Published February 2018
Remote support is where someone helps someone else with their computer by connecting to it over the Internet and sharing its screen, while the people talk on the phone. Although I like to visit customers in person (and in many cases it is required) I’m increasingly using remote support because of its obvious advantages: I can often help sooner; I can help people outside my area; and I can reduce carbon emissions.
Last year the Internet provider TalkTalk began blocking various remote support services on the grounds that they can also be used to defraud people. You’re probably familiar with such scams: you receive a call from someone pretending they work for Microsoft (for example) and have identified a fault with your computer, and can use remote support to help. If you fall for it, you give a stranger unfettered access to your computer, waste your time, possibly pay a large sum of money, and feel foolish afterwards because these scams have been around for years and you thought it could never happen to you. It’s horrible, and anyone who’s been a victim has my sympathy.
But a blanket ban on remote support services is not the answer, and this is effectively what TalkTalk has done. To connect to the service I use, GoToAssist, customers visit fastsupport.com and enter the code I give them by phone. But a TalkTalk customer trying to visit this site now sees this:
Or in some cases the following (amusingly, in this example, because a secure connection to fastsupport.com was attempted, Chrome has detected TalkTalk intercepting the connection, and is effectively warning the user of TalkTalk’s attempt to warn the user):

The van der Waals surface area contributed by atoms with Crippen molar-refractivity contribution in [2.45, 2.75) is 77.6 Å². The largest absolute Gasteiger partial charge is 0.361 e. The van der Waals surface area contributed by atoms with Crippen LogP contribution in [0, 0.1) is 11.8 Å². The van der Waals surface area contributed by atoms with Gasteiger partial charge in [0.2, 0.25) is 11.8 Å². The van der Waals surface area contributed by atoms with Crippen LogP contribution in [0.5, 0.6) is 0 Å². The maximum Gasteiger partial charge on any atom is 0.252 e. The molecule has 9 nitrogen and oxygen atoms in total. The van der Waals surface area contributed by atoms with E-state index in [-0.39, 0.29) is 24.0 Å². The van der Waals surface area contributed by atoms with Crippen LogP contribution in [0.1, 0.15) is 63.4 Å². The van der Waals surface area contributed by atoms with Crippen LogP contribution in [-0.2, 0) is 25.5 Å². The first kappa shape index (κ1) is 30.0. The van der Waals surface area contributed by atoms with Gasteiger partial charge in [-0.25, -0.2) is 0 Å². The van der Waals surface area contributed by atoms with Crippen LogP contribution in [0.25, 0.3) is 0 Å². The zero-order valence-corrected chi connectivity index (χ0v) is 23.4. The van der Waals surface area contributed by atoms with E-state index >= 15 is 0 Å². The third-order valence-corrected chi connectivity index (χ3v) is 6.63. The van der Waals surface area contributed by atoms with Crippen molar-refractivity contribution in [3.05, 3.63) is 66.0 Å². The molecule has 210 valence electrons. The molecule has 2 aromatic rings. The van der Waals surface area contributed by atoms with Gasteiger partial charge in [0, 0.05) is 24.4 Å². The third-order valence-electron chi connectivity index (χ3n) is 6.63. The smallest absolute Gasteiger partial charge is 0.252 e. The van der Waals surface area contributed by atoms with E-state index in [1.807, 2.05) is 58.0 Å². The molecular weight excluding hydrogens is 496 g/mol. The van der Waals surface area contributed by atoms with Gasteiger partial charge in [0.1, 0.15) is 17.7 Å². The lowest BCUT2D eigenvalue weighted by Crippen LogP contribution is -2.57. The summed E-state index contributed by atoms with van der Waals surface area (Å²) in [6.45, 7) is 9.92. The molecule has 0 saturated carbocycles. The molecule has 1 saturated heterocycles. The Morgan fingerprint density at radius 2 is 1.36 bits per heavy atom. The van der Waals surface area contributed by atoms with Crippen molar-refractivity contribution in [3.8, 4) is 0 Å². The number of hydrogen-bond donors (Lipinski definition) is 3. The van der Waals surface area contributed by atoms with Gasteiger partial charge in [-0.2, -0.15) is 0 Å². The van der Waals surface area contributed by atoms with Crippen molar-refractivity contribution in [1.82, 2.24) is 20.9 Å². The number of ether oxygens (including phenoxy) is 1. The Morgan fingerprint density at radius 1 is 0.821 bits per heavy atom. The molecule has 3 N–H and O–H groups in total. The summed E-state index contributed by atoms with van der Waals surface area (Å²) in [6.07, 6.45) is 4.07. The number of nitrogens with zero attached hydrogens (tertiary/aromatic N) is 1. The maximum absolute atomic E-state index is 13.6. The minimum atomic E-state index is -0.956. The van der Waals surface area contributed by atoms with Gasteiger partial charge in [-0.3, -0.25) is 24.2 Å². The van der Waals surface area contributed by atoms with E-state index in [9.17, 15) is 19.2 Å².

Throwing the baby out with the bathwater, using a sledgehammer to crack a nut — whatever you call it, it’s an overreaction, and a real spanner in the works for me doing my job.
It’s possible TalkTalk wants to be seen to be doing everything it can on the security front, after the record-breaking fine it received following its data breach in 2015. But if blocking remote support services was a sensible way to protect people, all Internet providers would be doing it and there’d be no such thing as remote support anymore.
Luckily, the block is not set in stone. TalkTalk customers can allow remote support services by logging into the ‘My Account’ website and turning off the block. This sounds reasonable, but I don’t agree. Many of my customers are novices and not confident with such things — that’s why I’m helping them! A lot of them don’t know what My Account is, let alone their password.
At the end of the day, all you should need in order to avoid computer support scams is to be aware that they exist.
I’m a computer technician and tutor serving North Oxford, Kidlington, Woodstock and the surrounding villages. Visit my home page to find out more and get in touch.